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Updated: May 28, 2023

(Note: September 12, 2002)

Prenatal cannabis exposure is associated with attention, social, and behavioral problems that impact children into early adolescence (11 and 12 years of age).  This exposure would occur following the middle of the first trimester, generally after five to six weeks of fetal development.  This might put a child at greater risk of mental health disorders and substance use in late adolescence when youth are typically more vulnerable to these disorders and behaviors. 

This study was released this week (September 12, 2022) in JAMA Pediatrics from new research supported by the National Institute on Drug Abuse which is part of the National Institutes of Health.  The study analyzed data from the ongoing Adolescent Brain Cognitive Development (ABCD) Study, the largest long-term study of brain development and health in children and teens in the United States, which is supported by NIDA and nine other Institutes, Centers, and Offices of the NIH. The study was conducted by scientists at Washington University in St. Louis.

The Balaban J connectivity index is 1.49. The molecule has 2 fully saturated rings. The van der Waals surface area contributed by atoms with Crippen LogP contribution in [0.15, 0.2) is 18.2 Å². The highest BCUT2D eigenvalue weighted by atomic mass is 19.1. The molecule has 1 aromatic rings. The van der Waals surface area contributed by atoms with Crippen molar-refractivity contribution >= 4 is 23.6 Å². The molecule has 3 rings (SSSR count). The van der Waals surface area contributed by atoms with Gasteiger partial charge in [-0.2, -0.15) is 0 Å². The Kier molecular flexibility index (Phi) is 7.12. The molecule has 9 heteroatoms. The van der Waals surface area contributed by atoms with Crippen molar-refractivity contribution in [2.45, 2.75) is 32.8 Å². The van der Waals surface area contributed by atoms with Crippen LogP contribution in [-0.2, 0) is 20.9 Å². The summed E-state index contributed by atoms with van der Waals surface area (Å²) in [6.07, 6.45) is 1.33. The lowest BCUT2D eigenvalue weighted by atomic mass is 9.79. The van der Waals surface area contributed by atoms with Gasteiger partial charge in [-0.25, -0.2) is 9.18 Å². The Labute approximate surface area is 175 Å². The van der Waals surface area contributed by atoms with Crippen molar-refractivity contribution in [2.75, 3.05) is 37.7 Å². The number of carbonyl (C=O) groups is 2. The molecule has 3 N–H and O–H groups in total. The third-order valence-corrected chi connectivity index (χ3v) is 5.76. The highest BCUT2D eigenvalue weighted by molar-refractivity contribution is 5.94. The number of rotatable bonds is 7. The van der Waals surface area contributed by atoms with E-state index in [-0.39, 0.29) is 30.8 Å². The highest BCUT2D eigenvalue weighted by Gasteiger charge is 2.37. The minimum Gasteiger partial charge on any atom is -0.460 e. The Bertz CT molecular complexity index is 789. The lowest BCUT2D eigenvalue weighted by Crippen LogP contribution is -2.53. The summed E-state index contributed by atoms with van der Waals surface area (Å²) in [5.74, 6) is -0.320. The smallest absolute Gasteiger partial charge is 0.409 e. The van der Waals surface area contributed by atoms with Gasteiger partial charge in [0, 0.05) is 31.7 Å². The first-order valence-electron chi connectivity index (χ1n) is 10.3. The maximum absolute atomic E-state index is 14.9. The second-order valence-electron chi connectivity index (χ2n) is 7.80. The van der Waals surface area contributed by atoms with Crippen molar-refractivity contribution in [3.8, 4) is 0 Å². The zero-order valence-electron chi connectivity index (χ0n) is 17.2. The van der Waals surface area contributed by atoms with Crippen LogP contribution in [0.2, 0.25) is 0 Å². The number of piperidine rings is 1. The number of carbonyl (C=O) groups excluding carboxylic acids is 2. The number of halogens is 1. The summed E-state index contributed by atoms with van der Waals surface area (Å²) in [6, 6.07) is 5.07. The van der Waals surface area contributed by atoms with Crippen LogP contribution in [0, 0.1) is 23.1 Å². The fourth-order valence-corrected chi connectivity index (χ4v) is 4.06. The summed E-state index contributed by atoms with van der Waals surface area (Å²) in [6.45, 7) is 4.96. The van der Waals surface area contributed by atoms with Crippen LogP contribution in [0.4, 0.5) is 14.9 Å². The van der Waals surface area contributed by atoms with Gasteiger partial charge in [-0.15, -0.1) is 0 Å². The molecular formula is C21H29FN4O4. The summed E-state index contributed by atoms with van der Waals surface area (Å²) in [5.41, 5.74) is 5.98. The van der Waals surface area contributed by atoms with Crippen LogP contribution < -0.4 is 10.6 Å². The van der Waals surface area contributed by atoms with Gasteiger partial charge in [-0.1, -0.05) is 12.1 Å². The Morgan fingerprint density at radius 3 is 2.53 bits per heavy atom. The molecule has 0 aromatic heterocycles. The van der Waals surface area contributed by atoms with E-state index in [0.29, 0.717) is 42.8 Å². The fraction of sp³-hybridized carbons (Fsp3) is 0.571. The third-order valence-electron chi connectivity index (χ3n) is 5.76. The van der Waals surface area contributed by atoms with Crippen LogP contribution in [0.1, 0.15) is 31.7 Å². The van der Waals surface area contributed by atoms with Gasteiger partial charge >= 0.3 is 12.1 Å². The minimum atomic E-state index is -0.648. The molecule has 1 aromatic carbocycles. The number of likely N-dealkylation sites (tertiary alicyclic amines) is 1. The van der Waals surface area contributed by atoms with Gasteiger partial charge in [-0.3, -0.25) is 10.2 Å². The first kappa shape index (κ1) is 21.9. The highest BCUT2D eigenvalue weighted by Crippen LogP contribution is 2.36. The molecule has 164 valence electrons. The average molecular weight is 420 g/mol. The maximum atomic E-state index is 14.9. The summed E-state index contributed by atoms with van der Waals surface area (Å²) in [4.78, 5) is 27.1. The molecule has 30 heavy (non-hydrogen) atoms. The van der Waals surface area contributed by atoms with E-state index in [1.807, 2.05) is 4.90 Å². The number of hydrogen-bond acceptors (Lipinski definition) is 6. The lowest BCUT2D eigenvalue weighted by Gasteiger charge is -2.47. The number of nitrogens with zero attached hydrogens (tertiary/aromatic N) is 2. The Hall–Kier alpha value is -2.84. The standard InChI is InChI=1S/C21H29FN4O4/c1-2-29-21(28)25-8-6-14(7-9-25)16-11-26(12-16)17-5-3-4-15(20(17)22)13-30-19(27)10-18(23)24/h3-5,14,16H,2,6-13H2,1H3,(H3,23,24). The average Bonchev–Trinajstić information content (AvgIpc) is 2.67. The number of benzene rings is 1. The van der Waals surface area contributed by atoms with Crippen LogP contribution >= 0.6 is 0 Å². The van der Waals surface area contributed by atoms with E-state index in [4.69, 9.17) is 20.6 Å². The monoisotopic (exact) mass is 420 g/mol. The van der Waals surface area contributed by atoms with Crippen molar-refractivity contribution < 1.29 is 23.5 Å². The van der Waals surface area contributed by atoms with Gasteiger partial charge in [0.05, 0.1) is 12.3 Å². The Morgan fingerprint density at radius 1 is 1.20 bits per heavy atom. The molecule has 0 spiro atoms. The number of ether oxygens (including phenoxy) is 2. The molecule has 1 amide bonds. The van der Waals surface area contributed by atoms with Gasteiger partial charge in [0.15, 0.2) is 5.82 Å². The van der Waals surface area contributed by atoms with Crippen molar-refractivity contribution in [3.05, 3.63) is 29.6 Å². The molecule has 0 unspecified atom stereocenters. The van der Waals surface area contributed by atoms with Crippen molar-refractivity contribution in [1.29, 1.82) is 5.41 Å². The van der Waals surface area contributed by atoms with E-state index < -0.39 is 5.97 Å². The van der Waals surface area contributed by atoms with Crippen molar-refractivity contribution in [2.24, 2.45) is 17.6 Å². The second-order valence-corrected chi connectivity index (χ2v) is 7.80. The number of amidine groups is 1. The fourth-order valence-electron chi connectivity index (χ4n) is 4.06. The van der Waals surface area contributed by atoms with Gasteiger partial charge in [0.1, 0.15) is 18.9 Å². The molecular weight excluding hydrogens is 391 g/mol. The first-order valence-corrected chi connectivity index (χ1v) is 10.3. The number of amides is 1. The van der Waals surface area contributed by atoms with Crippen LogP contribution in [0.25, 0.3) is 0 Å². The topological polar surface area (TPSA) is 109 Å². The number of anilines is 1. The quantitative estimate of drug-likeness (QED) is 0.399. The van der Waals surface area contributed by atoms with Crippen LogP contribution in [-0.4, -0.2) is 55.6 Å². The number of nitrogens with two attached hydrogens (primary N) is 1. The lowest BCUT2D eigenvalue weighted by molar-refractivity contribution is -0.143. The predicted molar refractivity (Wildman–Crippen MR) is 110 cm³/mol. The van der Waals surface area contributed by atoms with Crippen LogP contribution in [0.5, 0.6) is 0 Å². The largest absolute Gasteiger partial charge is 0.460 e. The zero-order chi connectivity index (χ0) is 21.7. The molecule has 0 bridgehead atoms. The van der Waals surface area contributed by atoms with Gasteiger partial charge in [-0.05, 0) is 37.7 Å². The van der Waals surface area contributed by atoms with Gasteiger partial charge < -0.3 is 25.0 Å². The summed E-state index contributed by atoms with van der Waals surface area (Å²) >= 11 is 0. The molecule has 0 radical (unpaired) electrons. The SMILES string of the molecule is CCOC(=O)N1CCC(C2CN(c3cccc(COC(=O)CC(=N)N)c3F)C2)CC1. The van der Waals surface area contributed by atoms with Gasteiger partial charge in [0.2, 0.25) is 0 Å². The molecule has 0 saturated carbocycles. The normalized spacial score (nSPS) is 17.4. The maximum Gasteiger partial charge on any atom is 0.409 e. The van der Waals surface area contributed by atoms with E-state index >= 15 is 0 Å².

previous analysis using baseline data from the ABCD Study found an association between prenatal cannabis exposure and behavioral problems in these children at 9 to 10 years of age.

Preclinical studies have shown that delta-9-tetrahydrocannabinol (THC), the main psychoactive substance in cannabis, can cross the placenta and potentially affect brain development.

According to the National Survey on Drug Use and Health, the increase in cannabis use among pregnant women:

2019     5.4 %

2018     4.7%

2017     7.0%

2002      3.0%

The results of this new analysis further support caution against using cannabis during pregnancy, the authors say.

The ABCD Study tracks nearly 12,000 youth as they grow into young adults. Investigators regularly measure participants’ brain structure and activity using magnetic resonance imaging (MRI) and collect psychological, environmental, and cognitive information, as well as biological samples. The ABCD Study seeks to understand the factors that influence the brain, cognitive, and social-emotional development, with the ultimate goal of providing actionable information to help educators, health professionals, and policymakers improve the lives of all children, today and for generations to come.  (“NIH News Release 9/12/22”)

The Adolescent Brain Cognitive Development Study and ABCD Study are registered trademarks and service marks, respectively, of the U.S. Department of Health and Human Services.



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